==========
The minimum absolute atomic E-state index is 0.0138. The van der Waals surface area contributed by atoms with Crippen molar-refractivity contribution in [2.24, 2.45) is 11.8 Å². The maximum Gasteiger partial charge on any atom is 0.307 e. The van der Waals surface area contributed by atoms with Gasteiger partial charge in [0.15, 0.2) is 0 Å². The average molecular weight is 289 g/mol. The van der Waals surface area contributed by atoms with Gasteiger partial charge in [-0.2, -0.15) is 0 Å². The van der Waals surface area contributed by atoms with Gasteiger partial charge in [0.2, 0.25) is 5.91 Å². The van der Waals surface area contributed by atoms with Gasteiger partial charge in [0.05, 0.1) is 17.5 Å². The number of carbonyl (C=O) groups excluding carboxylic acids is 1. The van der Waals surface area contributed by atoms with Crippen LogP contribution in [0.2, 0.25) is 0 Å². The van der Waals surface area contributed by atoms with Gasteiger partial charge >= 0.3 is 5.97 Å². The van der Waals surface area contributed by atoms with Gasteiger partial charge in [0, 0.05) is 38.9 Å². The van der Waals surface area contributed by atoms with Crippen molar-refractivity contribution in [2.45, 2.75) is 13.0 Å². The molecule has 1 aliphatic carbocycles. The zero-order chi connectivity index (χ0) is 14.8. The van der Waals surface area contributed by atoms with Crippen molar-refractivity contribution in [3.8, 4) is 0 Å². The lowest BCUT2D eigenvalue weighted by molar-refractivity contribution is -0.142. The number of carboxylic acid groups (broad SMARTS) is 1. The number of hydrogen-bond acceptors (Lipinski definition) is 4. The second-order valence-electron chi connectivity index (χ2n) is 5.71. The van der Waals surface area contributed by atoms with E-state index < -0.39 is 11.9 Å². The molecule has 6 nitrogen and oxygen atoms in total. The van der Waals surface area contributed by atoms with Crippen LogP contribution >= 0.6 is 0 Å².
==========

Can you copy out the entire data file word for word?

The minimum absolute atomic E-state index is 0.0138. The van der Waals surface area contributed by atoms with Crippen molar-refractivity contribution in [2.24, 2.45) is 11.8 Å². The maximum Gasteiger partial charge on any atom is 0.307 e. The van der Waals surface area contributed by atoms with Gasteiger partial charge in [0.15, 0.2) is 0 Å². The average molecular weight is 289 g/mol. The van der Waals surface area contributed by atoms with Gasteiger partial charge in [-0.2, -0.15) is 0 Å². The van der Waals surface area contributed by atoms with Gasteiger partial charge in [0.2, 0.25) is 5.91 Å². The van der Waals surface area contributed by atoms with Gasteiger partial charge in [0.05, 0.1) is 17.5 Å². The number of carbonyl (C=O) groups excluding carboxylic acids is 1. The van der Waals surface area contributed by atoms with Crippen LogP contribution in [0.2, 0.25) is 0 Å². The van der Waals surface area contributed by atoms with Gasteiger partial charge >= 0.3 is 5.97 Å². The van der Waals surface area contributed by atoms with Gasteiger partial charge in [0, 0.05) is 38.9 Å². The van der Waals surface area contributed by atoms with Crippen molar-refractivity contribution in [2.45, 2.75) is 13.0 Å². The molecule has 1 aliphatic carbocycles. The zero-order chi connectivity index (χ0) is 14.8. The van der Waals surface area contributed by atoms with Crippen molar-refractivity contribution in [3.8, 4) is 0 Å². The lowest BCUT2D eigenvalue weighted by molar-refractivity contribution is -0.142. The number of carboxylic acid groups (broad SMARTS) is 1. The number of hydrogen-bond acceptors (Lipinski definition) is 4. The second-order valence-electron chi connectivity index (χ2n) is 5.71. The van der Waals surface area contributed by atoms with E-state index < -0.39 is 11.9 Å². The molecule has 6 nitrogen and oxygen atoms in total. The van der Waals surface area contributed by atoms with Crippen LogP contribution >= 0.6 is 0 Å².